it’s time to be civil (32)


 # 22. Accept and give constructive criticism. A good friend will listen to us without judgment, accept the intensity of our feelings, respect our pain, and express concern. A really good friend will, in addition, help us to see our situation in a new way. …

To criticize is a serious business and sometimes an awesome responsibility. Before you speak make sure that your intention is to help with a problem and not to humiliate, manipulate, or exact revenge. Are you sure there is a problem and that you have a sound sense of what it is? Is this the right moment to address it? Are you so upset that it’s probably a good idea to wait? What is the emotional state of the other person? Are there other people around who shouldn’t be privy to the exchange? Finally, consider asking the other person’s permission to broach the delicate subject: ‘I’ve been wondering about something you did. Would you mind if I shared my thoughts with you?’ …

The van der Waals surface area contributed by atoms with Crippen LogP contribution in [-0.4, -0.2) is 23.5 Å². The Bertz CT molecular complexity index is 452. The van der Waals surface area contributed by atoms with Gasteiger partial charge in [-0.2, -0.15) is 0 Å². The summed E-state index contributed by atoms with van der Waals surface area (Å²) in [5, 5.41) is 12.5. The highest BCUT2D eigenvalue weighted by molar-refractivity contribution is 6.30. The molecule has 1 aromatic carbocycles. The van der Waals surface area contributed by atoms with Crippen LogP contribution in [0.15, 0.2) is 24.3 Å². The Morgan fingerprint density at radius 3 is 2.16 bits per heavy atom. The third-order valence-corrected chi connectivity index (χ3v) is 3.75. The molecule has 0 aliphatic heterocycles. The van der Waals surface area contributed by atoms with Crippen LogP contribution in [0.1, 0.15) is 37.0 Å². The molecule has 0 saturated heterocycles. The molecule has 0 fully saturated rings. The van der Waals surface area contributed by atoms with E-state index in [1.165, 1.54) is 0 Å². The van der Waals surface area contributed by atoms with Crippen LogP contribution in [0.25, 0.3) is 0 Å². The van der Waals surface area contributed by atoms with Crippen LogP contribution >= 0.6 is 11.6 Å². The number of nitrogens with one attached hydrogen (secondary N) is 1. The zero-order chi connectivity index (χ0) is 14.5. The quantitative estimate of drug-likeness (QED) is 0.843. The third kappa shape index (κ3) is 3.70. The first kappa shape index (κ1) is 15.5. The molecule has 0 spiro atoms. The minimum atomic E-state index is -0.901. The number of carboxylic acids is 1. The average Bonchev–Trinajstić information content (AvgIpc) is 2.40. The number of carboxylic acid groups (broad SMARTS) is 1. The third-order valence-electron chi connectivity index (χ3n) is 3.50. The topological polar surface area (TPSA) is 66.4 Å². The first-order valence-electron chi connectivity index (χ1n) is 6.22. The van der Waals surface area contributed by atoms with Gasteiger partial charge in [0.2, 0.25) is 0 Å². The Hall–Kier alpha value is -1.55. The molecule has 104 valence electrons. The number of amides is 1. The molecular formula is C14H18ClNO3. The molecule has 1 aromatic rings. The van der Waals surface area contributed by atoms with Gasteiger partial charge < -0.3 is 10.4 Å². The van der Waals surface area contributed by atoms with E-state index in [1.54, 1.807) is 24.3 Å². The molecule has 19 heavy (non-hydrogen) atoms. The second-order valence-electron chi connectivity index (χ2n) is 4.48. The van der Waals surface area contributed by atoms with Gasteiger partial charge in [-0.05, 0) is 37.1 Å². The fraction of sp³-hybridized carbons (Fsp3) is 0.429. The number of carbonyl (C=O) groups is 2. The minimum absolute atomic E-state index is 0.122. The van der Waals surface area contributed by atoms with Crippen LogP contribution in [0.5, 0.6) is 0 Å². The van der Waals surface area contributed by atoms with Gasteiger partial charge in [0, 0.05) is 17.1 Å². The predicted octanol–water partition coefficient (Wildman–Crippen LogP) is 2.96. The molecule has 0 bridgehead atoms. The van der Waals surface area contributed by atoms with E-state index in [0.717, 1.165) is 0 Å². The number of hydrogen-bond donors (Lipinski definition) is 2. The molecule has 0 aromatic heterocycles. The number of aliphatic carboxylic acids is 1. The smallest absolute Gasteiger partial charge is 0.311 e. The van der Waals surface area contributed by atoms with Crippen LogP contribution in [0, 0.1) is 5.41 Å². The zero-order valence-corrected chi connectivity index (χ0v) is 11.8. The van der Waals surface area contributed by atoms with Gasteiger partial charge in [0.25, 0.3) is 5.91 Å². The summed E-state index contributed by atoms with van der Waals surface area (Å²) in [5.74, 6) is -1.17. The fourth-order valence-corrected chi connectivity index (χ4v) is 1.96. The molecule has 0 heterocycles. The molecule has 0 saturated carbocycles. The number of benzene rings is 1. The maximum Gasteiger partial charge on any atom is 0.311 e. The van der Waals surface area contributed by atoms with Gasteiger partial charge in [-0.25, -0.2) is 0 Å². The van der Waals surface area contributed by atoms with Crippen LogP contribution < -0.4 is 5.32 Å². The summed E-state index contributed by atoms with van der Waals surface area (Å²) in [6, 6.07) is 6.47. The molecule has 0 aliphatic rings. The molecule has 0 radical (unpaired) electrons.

To make your criticism constructive and effective: *Identify an issue, rather than launching an attack on the person. … * Describe what you have observed rather than uttering accusations or engaging in name-calling. … * Show that understand how the other person may feel. … * Suggest a solution if you feel this is the right time to do so. … * Remain calm, kind, and empathic throughout the exchange.

Choosing Civility: The Twenty-Five Rules of Considerate Conduct by P.M. Forni (St. Martin’s Press, 2002); pp.141,142,143

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